That particular story explained, to me, why the seat upholstery in our '61 BelAir came apart after about 2 years of service.  Yet the interior in my uncle's '62 Impala looked extremely substantial and wore very well.  A matter of how the money was spent, and where it was not.

 

There were also stories which explained a lot of the things I'd heard our old-line parts people talk about how the corporation would "bully" the dealers into doing things.  If the parts rep came into the parts department to "sell" a new program, which required the purchase of a particular inventory of parts for the program, if the parts mananger didn't "bite", then the parts rep would head for the dealer's office to make his case for the program.  Usually, the dealer would "bite for it" and the parts department had to deal with those program parts for years, by observation.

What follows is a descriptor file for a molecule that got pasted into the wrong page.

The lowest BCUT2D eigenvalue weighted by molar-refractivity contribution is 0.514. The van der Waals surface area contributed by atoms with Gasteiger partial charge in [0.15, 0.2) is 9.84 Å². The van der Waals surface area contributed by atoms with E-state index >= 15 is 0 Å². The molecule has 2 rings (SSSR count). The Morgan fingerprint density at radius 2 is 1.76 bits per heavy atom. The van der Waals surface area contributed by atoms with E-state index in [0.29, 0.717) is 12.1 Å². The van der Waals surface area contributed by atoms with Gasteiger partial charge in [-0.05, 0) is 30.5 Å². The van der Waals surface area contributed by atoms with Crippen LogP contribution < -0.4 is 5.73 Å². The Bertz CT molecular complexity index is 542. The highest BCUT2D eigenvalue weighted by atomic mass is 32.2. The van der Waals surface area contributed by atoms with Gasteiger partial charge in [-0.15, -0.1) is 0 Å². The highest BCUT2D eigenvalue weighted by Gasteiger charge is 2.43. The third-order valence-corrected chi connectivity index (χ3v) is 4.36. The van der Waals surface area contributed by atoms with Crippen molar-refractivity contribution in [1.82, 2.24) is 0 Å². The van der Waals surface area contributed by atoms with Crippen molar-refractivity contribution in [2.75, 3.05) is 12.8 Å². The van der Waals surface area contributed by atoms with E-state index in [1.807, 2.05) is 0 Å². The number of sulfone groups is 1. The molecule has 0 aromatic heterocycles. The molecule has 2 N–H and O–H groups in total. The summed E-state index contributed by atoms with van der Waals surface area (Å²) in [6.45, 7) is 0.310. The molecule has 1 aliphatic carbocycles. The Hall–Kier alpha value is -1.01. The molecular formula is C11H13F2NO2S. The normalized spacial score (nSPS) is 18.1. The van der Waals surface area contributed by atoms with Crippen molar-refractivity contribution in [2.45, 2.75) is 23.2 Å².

Regarding Sloan's orientation of "a car for every purse" . . . many talked "bad" about GM for clinging to that orientation longer than they should have.  Yet nobody said anything about Toyota doing the same thing.  Just that they were under one brand name rather than many.

 

So, to me, the DeLorean book was a revelation of how GM really operated and why it was what it was.  At a time when GM was really GM, rather than what we now have.  When GM had over 50% of the new vehicle market, regularly.  When Chrysler had brands which mimicked what GM had, with Ford just having THREE brands to cover the same market.

 

Regarding "shareholders", in the earlier days, GM was the darling of almost every major investor class.  "Rock Solid", they claimed, with good  dividends.  In the '80s, GM seemed to "play" the Wall Street crowd.  WS would predict a particular quarterly sales report.  GM would beat it by a penny.  ALL was well again, to hear them tell it!  When profits started to plateau, GM would sell one of its "divisions" to maintain the level of dividends, which everybody liked . . . more $$$ in their pockets.  But, eventually, their sellable divisions (rear axle and brake production, for example) were all sold.  Whoops!  Now what??